2012-07-24 09:36:47 AM

tomWright: There is a young kid who made over a million dollars writing short, not very good, vampire stories, selling them on Amazon for whatever the minimum prices was, ($1.99?). She had enough to retire before she was 18. I bought one just to see, not good, but good enough for a small following that would not be worth a traditional publishers time.


Didn't 50 shades of grey start off as an ebook because its written so poorly that no one wanted to publish it? Looks like she's laughing all the way to the bank as well...
 
2012-07-24 09:51:53 AM

cirby: One last thing: a few publishers are going a different route. Baen Books, for example, makes a lot of their line available for FREE online in electronic versions - they make money off of the paperback and hardcover sales, and use the ebooks for publicity. I think that's going to change in the near future...


near future? It's been years since I bought a physical baen book. Meanwhile they've gotten over a grand from me in webscriptions.

At the $2-3 price point for book, I'm too lazy to visit the library and am willing to take the chance. Getting me to spend $10 is much more difficult.

ApatheticMonkey: I've been wondering why in general, it only costs a couple bucks more to get a physical copy of a book (sometimes even hardcover!) than the ebook version.


That's only if you pay MSRP for physical books. I like to say that I'm not trying if I'm paying more than 75% of MSRP.

Take the first 'monthly pick' at Amazon - "Shadow of the Night" by Deborah Harkness. List is $29.95. Currently on sale for $16.31 and you can get free shipping. Get it on Kindle for $13. Savings of $3.69. But that's a hardback vs kindle. What about publisher's back catalogs? Robert Jordan's Eye of the World in paperback is $6 vs $7 for the kindle. Shadow Rising, $9 each, Fires of Heavon $8 each, etc... And that's before I get the 10-30% off from coupons, store discounts, etc...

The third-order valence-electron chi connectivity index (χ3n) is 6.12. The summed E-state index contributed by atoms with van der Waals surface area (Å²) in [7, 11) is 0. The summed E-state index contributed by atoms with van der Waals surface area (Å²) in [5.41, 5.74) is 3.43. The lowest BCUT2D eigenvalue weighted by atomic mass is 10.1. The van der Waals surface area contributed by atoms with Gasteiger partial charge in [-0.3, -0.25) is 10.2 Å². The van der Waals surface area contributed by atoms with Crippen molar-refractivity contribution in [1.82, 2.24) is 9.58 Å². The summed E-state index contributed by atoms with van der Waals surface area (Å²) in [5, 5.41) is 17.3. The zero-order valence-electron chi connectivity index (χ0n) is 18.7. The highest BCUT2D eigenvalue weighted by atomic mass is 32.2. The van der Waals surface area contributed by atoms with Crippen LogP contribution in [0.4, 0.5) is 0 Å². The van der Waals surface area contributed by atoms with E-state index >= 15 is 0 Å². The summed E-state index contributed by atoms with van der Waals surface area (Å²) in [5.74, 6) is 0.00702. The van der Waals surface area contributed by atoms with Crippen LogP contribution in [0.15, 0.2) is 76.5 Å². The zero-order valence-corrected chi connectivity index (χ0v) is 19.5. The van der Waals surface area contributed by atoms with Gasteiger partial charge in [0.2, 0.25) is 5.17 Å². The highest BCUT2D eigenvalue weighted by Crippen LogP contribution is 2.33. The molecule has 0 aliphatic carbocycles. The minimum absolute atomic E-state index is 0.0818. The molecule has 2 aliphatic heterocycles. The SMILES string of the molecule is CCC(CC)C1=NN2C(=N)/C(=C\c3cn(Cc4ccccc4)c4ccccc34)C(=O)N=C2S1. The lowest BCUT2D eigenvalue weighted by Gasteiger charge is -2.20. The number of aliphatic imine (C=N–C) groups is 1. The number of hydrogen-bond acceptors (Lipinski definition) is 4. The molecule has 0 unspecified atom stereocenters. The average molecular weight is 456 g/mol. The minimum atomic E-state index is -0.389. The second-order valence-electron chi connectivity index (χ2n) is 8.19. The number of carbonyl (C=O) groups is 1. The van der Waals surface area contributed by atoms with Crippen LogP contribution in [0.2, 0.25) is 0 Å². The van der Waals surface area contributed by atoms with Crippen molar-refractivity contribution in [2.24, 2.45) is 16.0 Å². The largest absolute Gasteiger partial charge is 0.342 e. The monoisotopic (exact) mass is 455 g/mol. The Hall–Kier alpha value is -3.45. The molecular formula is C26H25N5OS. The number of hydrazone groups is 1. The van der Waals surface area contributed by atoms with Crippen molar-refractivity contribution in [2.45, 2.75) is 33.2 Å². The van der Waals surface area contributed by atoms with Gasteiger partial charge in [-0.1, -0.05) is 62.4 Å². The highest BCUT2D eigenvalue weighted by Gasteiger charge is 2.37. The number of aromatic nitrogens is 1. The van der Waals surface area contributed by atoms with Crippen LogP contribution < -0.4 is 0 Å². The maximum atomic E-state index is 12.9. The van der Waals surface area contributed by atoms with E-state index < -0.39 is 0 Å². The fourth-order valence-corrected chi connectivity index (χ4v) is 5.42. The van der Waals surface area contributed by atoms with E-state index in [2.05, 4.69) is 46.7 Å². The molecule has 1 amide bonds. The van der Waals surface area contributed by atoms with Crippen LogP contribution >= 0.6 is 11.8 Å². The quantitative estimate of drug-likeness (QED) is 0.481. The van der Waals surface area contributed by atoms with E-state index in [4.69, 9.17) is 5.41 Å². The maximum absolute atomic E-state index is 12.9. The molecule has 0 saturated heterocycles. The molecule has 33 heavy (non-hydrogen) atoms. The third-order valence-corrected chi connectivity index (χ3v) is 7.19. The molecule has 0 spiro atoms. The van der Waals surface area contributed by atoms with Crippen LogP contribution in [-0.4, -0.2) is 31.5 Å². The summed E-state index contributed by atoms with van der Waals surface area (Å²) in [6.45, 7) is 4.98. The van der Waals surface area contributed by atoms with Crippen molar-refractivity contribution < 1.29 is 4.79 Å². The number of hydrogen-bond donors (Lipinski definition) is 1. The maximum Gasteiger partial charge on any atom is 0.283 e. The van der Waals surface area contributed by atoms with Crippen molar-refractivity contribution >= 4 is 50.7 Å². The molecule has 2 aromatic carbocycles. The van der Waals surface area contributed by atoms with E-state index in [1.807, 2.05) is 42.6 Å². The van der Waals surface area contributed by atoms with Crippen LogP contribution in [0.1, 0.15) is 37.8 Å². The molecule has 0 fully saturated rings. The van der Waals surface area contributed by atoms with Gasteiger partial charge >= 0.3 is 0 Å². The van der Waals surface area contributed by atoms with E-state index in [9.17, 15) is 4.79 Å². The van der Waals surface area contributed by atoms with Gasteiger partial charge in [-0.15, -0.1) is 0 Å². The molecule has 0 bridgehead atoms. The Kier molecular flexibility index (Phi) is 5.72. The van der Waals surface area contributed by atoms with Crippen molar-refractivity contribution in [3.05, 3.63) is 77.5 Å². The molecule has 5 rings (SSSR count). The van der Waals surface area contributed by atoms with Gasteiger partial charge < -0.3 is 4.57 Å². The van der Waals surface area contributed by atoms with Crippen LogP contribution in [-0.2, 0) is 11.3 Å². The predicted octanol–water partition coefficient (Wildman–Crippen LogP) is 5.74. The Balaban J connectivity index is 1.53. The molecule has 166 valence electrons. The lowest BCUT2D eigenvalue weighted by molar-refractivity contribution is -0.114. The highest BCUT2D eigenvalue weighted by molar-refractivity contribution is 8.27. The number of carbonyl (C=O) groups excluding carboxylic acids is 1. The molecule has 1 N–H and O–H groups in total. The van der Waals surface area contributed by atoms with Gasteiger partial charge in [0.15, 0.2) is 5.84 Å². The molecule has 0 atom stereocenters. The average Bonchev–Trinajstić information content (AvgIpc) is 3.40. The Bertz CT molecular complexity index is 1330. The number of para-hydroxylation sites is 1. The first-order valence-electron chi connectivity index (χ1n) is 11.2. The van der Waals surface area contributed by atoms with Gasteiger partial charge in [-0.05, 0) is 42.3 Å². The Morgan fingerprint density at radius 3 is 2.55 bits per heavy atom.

Though I'll admit that they're closer than last time.
 
2012-07-24 10:53:36 AM

Rincewind53: Well, mainly because Amazon, who is the main pusher of this entire thing (they've been working directly with the DOJ and went to them in a snit after the whole deal occured) had a 90% or so market share on e-books at the time of the deal. So a lot of people are, I think quite legitimately, asking why is it that the companies that tried to work out some deal to survive Amazon's monopolistic power are the ones that the DOJ is going after.

I've got family that works in the publishing industry that have been increasingly infuriated with Amazon and their brazen and false claims of victimhood in this case. So I will admit to not being 100% unbiased on the issue.



Oh, the big publishers in New York have hated Amazon for years and years because of their low pricing. They sells new books at used book prices, they believe they abuse review copy policies, they screw up the royalty system with authors .... but probably the most egregious crime in their eyes is that Amazon just generally refuses to play ball with the publishing big boys.

It's hardly a surprise that they're using a "But ... but ... but ... Amazon" as their defense when they get caught red handed participating in blatant price fixing.
 
2012-07-24 11:02:33 AM

RexTalionis: I don't see how it's derp. The allegations of the DoJ, if true, is a serious violation of the Sherman Act.

Just to recap what the allegations are:

Apple made a deal with 6 major publishers to fix ebook prices at a certain level on the Apple Store. Since the publishers, once having set the ebook prices with Apple on Apple's store, cannot undercut Apple anywhere else (i.e. at the B&N store, Kobo Store, Sony Store, and most importantly, the Amazon Store), the prices for ebooks rose everywhere.

Remember when ebooks were $9.99 for most books? Remember how prices everywhere suddenly jumped to $14.99 overnight for new books? Yeah, that was because of Apple.

Hard to see how that's derp.


It is derp. Apple has always preferred to have flat or simply tiered pricing. Every song on the iTunes Store was 99 cents originally. This no different than a brick and mortar dollar store pricing everything at a dollar. Apple has simple terms for content owners: if you want to sell something in Apple's store, Apple gets 30%. This is not collusion or a "deal", it's Apple informing everybody that these are the terms under which Apple will resell your product. Apple was only trying to do the exact same thing with their iBookstore that they've done with their iTunes Store and App Store.
 
2012-07-24 11:04:33 AM